The Canteen is a tribute to all things Jewish sleepaway camp. Hosted by the Foundation for Jewish Camp (FJC), this blog is written by campers, alumni, parents, and camp professionals and is a place to talk about parenting, camp fun, projects, crafts, recipes, and more – all tied back to Jewish holidays, traditions and, of course, camp!
The Foundation for Jewish Camp is dedicated to building leaders and amplifying Jewishness. While the Cornerstone Fellowship is about building leaders and helping camp staff see themselves as Jewish educators. We aim to assist alumni of the program to take their ideas and experience even further, amplifying Jewishness in their communities, with the support of Cornerstone Alumni Grants. The FJC is thrilled that past participants of Cornerstone are taking advantage of the Cornerstone Alumni Grant.
Here is one example of how the grants are being put to good use through transformative programming. Tiffany Miller (Camp Ramah in California), is featured here on how she has used her Cornerstone Alumni Grant to help her local Jewish community:
After I completed college, I made the decision to move back home to California. Since I attended college out of state, none of my friends from school would be joining me in my return back to Los Angeles. Luckily, as a “professional” camp counselor, specialist and head of staff, I had been on staff at Camp Ramah in California for 10 summers and had developed a strong community of friends that I knew would be a part of my post college community in Los Angeles.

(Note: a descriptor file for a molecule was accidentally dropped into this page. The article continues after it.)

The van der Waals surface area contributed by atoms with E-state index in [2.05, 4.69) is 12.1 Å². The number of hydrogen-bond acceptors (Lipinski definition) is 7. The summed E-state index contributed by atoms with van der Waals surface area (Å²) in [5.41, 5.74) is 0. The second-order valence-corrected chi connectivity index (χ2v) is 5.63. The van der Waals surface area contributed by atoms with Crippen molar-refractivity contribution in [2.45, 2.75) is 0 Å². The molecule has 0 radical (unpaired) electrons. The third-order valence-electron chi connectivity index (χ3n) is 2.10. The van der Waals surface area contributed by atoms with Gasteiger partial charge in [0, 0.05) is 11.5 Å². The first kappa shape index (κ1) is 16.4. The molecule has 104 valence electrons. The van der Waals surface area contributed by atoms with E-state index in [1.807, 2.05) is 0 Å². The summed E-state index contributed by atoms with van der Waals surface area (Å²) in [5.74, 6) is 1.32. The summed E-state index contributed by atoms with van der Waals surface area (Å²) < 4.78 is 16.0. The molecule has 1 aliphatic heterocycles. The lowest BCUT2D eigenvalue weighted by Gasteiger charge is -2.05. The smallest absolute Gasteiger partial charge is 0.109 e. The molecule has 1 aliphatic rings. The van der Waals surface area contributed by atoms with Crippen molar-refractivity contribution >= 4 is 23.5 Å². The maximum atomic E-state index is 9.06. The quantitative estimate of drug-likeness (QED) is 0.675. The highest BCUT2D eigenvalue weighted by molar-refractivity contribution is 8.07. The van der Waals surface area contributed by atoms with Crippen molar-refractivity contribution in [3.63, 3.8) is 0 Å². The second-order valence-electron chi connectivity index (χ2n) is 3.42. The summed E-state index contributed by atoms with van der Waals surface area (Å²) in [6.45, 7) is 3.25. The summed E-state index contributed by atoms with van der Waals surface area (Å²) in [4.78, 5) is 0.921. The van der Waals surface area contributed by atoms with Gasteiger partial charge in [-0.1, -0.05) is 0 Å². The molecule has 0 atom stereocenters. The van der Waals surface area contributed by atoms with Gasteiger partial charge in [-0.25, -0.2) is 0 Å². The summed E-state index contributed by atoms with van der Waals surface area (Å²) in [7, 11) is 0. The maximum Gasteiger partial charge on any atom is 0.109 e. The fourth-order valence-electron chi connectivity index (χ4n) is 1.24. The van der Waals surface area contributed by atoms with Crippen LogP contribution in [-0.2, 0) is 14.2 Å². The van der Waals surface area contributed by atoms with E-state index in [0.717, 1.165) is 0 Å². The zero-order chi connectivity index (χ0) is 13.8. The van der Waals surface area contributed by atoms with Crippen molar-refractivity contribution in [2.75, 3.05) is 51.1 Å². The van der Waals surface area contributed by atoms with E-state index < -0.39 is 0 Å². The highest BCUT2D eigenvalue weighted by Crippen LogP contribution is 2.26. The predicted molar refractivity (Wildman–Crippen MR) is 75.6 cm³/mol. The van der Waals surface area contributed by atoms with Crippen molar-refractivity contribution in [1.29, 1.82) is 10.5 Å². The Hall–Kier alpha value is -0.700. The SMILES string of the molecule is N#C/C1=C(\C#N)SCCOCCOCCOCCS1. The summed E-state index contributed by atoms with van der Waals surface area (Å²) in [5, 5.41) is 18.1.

So, I packed up my bags, flew across the country, and moved in with three of my closest camp friends. We found ourselves a large house within walking distance to all the kosher restaurants and synagogues. Camp friends seemed to be everywhere. Birthday parties, dinners, social gatherings, it seemed we had it all.
As time went on, a number of friends began to leave Los Angeles for what they determined to be more vibrant, younger Jewish communities in New York City, Chicago, Jerusalem, etc. I began to hear my friends describe LA as “Decentralized”, “Flat” or “Not a place to meet your future husband or wife.” They didn’t feel like Los Angeles had a Jewish community for them.
A few close friends and I began to ask ourselves (and everyone who would listen) what was lacking in Los Angeles, a place that is known for having literally everything. I mean, seriously, we have kosher vegan Thai food and not one, but two Top Chef Veterans cooking food in the Kosher corridor. What we started to hear in conversations with friends was that there wasn’t a Jewish institution in Los Angeles that young people felt they had ownership over or captured the special Shabbat community that exists at Jewish summer camp. Sure, there are dozens of shuls throughout Pico Robertson, but a lot of people expressed it wasn’t the Jewish community they were looking for. These were their parent’s synagogues (or for transplants, it mirrored their childhood synagogues from home). For them, and for me, I didn’t want to celebrate Shabbat as a guest in the community; I wanted to be a part of a community that felt like home, the same way camp always felt like home.